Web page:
View details for Web of Science ID 000085564700037

    View details for PubMedID 10688840

  • Somatic mutation of the 5 ' noncoding region of the BCL-6 gene is associated with intraclonal diversity and clonal selection in histological transformation of follicular lymphoma AMERICAN JOURNAL OF PATHOLOGY Szereday, Z., Csernus, B., Nagy, M., Laszlo, T., Warnke, R. A., Matolcsy, A. 2000; 156 (3): 1017-1024

    Abstract

    Follicular lymphoma (FL) is a B cell non-Hodgkin's lymphoma (NHL) that frequently displays a t(14;18) translocation. Clonal evolution and histological transformation of FL is frequently associated with the accumulation of secondary genetic alterations. It has been demonstrated that the BCL-6 gene can be altered by chromosomal rearrangements and by mutations clustering in its 5' noncoding region in a significant fraction of FL and diffuse large cell lymphoma (DLCL). To elucidate the role of the BCL-6 gene alterations in the histological transformation and clonal progression of FL, we analyzed serial biopsy specimens from 12 patients with FL. Two cases of FL showed no histological alteration in the second biopsy, and 10 cases of FL showed morphological transformation to DLCL in the second biopsy. Southern blot analysis was used to detect rearrangement of the BCL-6 gene, polymerase chain reaction-single strand conformation polymorphism and sequence analysis were performed for identification of mutations in the 5' noncoding region of the BCL-6 gene, and immunohistochemical analysis was applied to reveal the BCL-6 protein expression. No BCL-6 gene rearrangement was detected in any of the samples, but a total of 58 mutations were found in the 5' noncoding region of the BCL-6 gene in seven cases. In five cases, both the FL and the clonally related FL or DLCL, and in two cases only the DLCL samples were mutated. The mutations were identical in multiple biopsy specimens of FL that did not show morphological transformation. In six patients where FL cells underwent morphological transformation, considerable intraclonal sequence heterogeneity was observed, indicating an ongoing type of somatic mutation. Based on the pattern of shared and nonshared mutations, the genealogical relationship of neoplastic clones could be established. In all of these cases, the histological transformation of FL was associated with the emergence of a subpopulation marked by new sites of mutations in the BCL-6 5' noncoding sequences. In three of these six cases, the histological transformation is also associated with the reduced expression of the BCL-6 protein. These findings demonstrate that mutation of the 5' noncoding region of the BCL-6 gene developed in the clonal evolution of FL, and at different time points in the lymphoma evolution different clonotypes dominate.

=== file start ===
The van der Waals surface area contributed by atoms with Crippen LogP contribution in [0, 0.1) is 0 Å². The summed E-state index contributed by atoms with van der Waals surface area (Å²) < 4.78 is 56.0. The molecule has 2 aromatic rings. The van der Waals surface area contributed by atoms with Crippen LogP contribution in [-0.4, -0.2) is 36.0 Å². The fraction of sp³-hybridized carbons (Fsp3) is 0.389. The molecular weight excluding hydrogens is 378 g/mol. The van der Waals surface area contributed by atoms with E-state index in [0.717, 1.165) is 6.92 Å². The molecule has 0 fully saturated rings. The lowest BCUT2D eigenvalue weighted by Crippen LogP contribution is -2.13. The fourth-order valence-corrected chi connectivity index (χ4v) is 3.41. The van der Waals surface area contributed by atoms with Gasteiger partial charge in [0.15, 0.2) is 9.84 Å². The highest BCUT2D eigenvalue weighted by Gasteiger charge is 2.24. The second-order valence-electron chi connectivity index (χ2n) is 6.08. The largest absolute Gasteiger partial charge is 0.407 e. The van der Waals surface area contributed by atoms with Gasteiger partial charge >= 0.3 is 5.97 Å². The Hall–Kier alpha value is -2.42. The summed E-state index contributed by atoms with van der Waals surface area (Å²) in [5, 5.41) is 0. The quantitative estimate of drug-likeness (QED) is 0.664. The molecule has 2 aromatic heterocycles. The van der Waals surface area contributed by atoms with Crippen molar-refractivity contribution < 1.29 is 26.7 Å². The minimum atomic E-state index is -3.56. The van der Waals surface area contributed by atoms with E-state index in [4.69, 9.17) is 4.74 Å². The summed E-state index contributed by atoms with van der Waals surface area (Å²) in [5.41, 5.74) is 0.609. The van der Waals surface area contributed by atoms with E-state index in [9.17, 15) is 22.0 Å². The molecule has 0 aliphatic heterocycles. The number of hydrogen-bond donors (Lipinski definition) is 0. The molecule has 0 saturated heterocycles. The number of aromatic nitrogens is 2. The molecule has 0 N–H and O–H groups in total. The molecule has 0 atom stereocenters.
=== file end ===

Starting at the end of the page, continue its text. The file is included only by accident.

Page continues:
View details for Web of Science ID 000085702600031

    View details for PubMedID 10702417

  • Distinct types of diffuse large B-cell lymphoma identified by gene expression profiling NATURE Alizadeh, A. A., Eisen, M. B., Davis, R. E., Ma, C., Lossos, I. S., Rosenwald, A., Boldrick, J. G., Sabet, H., Tran, T., Yu, X., Powell, J. I., Yang, L. M., Marti, G. E., Moore, T., Hudson, J., Lu, L. S., Lewis, D. B., Tibshirani, R., Sherlock, G., Chan, W. C., Greiner, T. C., Weisenburger, D. D., Armitage, J. O., Warnke, R., Levy, R., Wilson, W., Grever, M. R., Byrd, J. C., Botstein, D., Brown, P. O., Staudt, L. M. 2000; 403 (6769): 503-511